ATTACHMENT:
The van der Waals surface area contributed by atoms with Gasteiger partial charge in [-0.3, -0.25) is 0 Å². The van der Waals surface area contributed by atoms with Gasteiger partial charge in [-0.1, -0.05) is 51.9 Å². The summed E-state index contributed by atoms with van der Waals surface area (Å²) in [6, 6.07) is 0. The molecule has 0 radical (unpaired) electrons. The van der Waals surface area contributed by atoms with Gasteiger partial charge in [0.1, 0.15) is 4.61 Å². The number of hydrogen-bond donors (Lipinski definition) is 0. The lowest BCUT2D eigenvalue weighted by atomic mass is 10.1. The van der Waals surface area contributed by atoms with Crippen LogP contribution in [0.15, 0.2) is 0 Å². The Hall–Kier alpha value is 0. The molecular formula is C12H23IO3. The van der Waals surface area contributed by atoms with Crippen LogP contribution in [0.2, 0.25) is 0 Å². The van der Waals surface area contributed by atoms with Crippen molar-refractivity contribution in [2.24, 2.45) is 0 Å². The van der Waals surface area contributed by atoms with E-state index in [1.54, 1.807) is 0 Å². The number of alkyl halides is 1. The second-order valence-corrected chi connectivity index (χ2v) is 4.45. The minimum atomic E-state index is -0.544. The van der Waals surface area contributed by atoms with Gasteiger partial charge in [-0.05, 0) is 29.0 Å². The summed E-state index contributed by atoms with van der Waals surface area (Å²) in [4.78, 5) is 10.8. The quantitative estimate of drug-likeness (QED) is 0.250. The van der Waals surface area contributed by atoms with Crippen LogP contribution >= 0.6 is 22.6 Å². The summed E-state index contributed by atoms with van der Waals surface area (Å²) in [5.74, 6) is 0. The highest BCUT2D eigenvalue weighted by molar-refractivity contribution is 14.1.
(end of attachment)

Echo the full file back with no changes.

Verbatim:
The van der Waals surface area contributed by atoms with Gasteiger partial charge in [-0.3, -0.25) is 0 Å². The van der Waals surface area contributed by atoms with Gasteiger partial charge in [-0.1, -0.05) is 51.9 Å². The summed E-state index contributed by atoms with van der Waals surface area (Å²) in [6, 6.07) is 0. The molecule has 0 radical (unpaired) electrons. The van der Waals surface area contributed by atoms with Gasteiger partial charge in [0.1, 0.15) is 4.61 Å². The number of hydrogen-bond donors (Lipinski definition) is 0. The lowest BCUT2D eigenvalue weighted by atomic mass is 10.1. The van der Waals surface area contributed by atoms with Crippen LogP contribution in [0.15, 0.2) is 0 Å². The Hall–Kier alpha value is 0. The molecular formula is C12H23IO3. The van der Waals surface area contributed by atoms with Crippen LogP contribution in [0.2, 0.25) is 0 Å². The van der Waals surface area contributed by atoms with Crippen molar-refractivity contribution in [2.24, 2.45) is 0 Å². The van der Waals surface area contributed by atoms with E-state index in [1.54, 1.807) is 0 Å². The number of alkyl halides is 1. The second-order valence-corrected chi connectivity index (χ2v) is 4.45. The minimum atomic E-state index is -0.544. The van der Waals surface area contributed by atoms with Gasteiger partial charge in [-0.05, 0) is 29.0 Å². The summed E-state index contributed by atoms with van der Waals surface area (Å²) in [4.78, 5) is 10.8. The quantitative estimate of drug-likeness (QED) is 0.250. The van der Waals surface area contributed by atoms with Crippen LogP contribution >= 0.6 is 22.6 Å². The summed E-state index contributed by atoms with van der Waals surface area (Å²) in [5.74, 6) is 0. The highest BCUT2D eigenvalue weighted by molar-refractivity contribution is 14.1.